Reverse pharmacology

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Forward and reverse pharmacology approaches in drug discovery

In the field of drug discovery, reverse pharmacology [1][2][3] also known as target-based drug discovery (TDD),[4] a hypothesis is first made that modulation of the activity of a specific protein target will have beneficial therapeutic effects. Screening of chemical libraries of small molecules is then used to identify compounds that bind with high affinity to the target. The hits from these screens are then used as starting points for drug discovery. This method became popular after the sequencing of the human genome which allowed rapid cloning and synthesis of large quantities of purified proteins. This method is the most widely used in drug discovery today.[5] Differently than the classical (forward) pharmacology, with the reverse pharmacology approach in vivo efficacy of identified active (lead) compounds is usually performed in the final drug discovery stages.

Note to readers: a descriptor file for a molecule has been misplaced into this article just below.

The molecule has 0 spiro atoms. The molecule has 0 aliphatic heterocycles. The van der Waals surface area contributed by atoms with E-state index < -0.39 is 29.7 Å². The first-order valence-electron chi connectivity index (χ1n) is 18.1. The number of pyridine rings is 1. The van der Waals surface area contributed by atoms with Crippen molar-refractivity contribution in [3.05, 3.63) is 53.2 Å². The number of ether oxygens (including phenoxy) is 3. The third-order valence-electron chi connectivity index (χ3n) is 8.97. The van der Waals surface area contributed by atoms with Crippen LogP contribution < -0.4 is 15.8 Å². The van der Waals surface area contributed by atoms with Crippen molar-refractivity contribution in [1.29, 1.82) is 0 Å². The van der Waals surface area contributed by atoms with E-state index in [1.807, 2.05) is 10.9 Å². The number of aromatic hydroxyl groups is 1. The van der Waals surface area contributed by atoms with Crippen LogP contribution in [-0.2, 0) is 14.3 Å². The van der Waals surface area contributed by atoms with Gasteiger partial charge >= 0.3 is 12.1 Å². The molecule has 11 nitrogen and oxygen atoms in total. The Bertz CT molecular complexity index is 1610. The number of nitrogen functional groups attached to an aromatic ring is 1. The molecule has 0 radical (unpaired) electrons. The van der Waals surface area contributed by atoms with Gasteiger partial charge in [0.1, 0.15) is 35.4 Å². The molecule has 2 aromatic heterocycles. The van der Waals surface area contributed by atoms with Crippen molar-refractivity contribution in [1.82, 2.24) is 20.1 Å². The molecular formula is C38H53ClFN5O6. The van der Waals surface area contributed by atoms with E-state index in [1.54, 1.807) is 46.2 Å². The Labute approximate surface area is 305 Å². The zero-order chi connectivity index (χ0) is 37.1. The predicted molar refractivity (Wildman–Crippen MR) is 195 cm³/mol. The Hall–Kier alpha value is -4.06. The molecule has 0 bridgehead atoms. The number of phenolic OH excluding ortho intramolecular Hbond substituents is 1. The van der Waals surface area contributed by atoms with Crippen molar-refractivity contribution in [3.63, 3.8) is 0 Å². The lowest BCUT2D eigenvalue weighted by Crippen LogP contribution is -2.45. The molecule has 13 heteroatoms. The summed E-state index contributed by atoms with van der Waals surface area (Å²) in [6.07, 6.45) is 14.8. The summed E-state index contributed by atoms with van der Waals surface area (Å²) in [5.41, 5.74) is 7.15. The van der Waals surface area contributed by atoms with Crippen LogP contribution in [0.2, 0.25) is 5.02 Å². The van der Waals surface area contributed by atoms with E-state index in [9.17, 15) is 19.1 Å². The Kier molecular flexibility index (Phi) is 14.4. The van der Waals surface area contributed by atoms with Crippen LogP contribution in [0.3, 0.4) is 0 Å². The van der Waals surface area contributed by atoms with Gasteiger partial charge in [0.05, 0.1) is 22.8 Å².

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  1. ^ Takenaka T (Sep 2001). "Classical vs reverse pharmacology in drug discovery". BJU International. 88 Suppl 2: 7–10; discussion 49–50. PMID 11589663. doi:10.1111/j.1464-410X.2001.00112.x. 
  2. ^ Lazo JS (Apr 2008). "Rear-view mirrors and crystal balls: a brief reflection on drug discovery". Molecular Interventions. 8 (2): 60–3. PMID 18403648. doi:10.1124/mi.8.2.1. 
  3. ^ Bachmann KA, Hacker MP, Messer W (2009). Pharmacology Principles and Practice. Amsterdam: Elsevier/Academic Press. p. 576. ISBN 0-12-369521-X. 
  4. ^ Lee JA, Uhlik MT, Moxham CM, Tomandl D, Sall DJ (May 2012). "Modern phenotypic drug discovery is a viable, neoclassic pharma strategy". Journal of Medicinal Chemistry. 55 (10): 4527–38. PMID 22409666. doi:10.1021/jm201649s. 
  5. ^ Swinney DC, Anthony J (Jul 2011). "How were new medicines discovered?". Nature Reviews. Drug Discovery. 10 (7): 507–19. PMID 21701501. doi:10.1038/nrd3480.